Avoid Personal Liability for Unpaid Federal Payroll Taxes

Payroll Taxes

During the COVID-19 pandemic, some cash-strapped employers may fail to pay over federal income and employment taxes that were withheld from employee paychecks to the U.S. Treasury. In the eyes of the IRS, this is a major tax faux pas — punishable with a whopping 100% penalty against any responsible person.

In other words, the entire unpaid federal payroll tax amount can be assessed as a penalty against a responsible person or several responsible persons. The logic behind the 100% penalty is that the federal government should be able to collect withheld, but unpaid, federal payroll taxes from unscrupulous individuals who had control over an employer's finances.

While that may seem fair in theory, it doesn't take much to be classified as a responsible person who's exposed to the 100% penalty. Proof of unscrupulousness may not necessarily be required. Here's the story.

Who's Considered a Responsible Person?

The 100% penalty can be assessed only against a so-called "responsible person." That could be:

The 100% penalty can also be assessed against an employee of a sole proprietorship or an employee of a single-member (one owner) LLC.

To be hit with the 100% penalty, an individual must meet the following two criteria:

  1. Be responsible for collecting, accounting for, and paying over withheld federal taxes, and
  2. Willfully fail to pay over those taxes.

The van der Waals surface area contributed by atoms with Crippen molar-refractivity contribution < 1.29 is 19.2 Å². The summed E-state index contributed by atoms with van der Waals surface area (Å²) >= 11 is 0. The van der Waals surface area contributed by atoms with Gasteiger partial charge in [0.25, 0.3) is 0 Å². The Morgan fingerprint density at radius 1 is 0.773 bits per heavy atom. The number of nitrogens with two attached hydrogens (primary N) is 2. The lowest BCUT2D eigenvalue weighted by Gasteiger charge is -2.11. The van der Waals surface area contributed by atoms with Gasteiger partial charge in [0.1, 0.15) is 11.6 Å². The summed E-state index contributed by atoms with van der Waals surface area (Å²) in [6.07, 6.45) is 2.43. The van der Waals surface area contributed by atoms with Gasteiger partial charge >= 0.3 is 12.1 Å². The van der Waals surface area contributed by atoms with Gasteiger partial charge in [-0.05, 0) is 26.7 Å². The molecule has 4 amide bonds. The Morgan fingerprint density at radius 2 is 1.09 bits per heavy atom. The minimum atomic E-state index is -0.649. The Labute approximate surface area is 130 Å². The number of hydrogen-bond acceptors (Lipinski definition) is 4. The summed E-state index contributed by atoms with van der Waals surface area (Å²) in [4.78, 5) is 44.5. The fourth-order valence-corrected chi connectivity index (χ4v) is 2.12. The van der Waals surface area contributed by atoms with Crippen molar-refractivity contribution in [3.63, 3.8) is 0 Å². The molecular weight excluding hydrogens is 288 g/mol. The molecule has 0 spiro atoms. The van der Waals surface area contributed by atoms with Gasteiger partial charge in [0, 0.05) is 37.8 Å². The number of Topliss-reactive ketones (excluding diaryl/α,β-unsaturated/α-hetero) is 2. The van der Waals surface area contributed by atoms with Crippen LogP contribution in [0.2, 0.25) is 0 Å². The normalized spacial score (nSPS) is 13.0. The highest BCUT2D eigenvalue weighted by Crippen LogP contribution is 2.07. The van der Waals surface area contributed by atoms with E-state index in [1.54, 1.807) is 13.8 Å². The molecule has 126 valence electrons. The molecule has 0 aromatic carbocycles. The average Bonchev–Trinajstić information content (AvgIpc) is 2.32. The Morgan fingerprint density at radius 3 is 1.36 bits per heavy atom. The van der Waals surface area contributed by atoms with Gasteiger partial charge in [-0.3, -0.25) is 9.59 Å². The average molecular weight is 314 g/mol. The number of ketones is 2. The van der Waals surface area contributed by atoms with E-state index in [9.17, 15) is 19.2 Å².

The term "willful" means intentional, deliberate, voluntary and knowing — as opposed to accidental. The mere authority to sign checks when directed to do so by a higher-up doesn't establish responsible-person status. There must also be knowledge of and control over the finances of the business.

The IRS will look first at individuals who have check-signing authority. However, you can't deflect responsible-person status by simply assigning signature authority over bank accounts to someone else. To determine responsible-person status, the IRS also may consider whether the individual:

In certain circumstances, outside parties — such as lenders, attorneys and accountants — can also be responsible persons.

For example, a tax attorney who actively participated in managing the finances of several corporations in which he had invested was found to be a responsible person. He also had check-signing authority and previously exercised his authority as a corporate officer to correct the corporation's failure to pay over employment taxes.

When Do Insiders Qualify as Responsible Persons?

Situations involving outsiders are the exception, not the norm. In most cases, the 100% penalty is assessed against people inside the company.

For example, a corporation's newly hired CFO became aware that the company was several years behind on its payroll taxes and notified the company's CEO of the situation. The CFO and CEO then informed the company's board of directors.

Although the company apparently had sufficient funds to pay the taxes, no payments were made. After the CFO and CEO were both fired, the IRS assessed the 100% penalty against them both for withheld but unpaid taxes that accrued during their tenures.

In another case, the IRS ruled that a volunteer member of a charitable organization's board of trustees was a responsible person. Why? The volunteer had 1) knowledge of the organization's tax delinquency, and 2) the authority to decide whether to pay the taxes.

Likewise, the president of a daycare center's board of directors was found to be a responsible person — even though he wasn't paid for his work and wasn't involved in day-to-day operations. The factors that led to that determination: He secured loans for the center, directed its tax payments and reviewed its financial reports.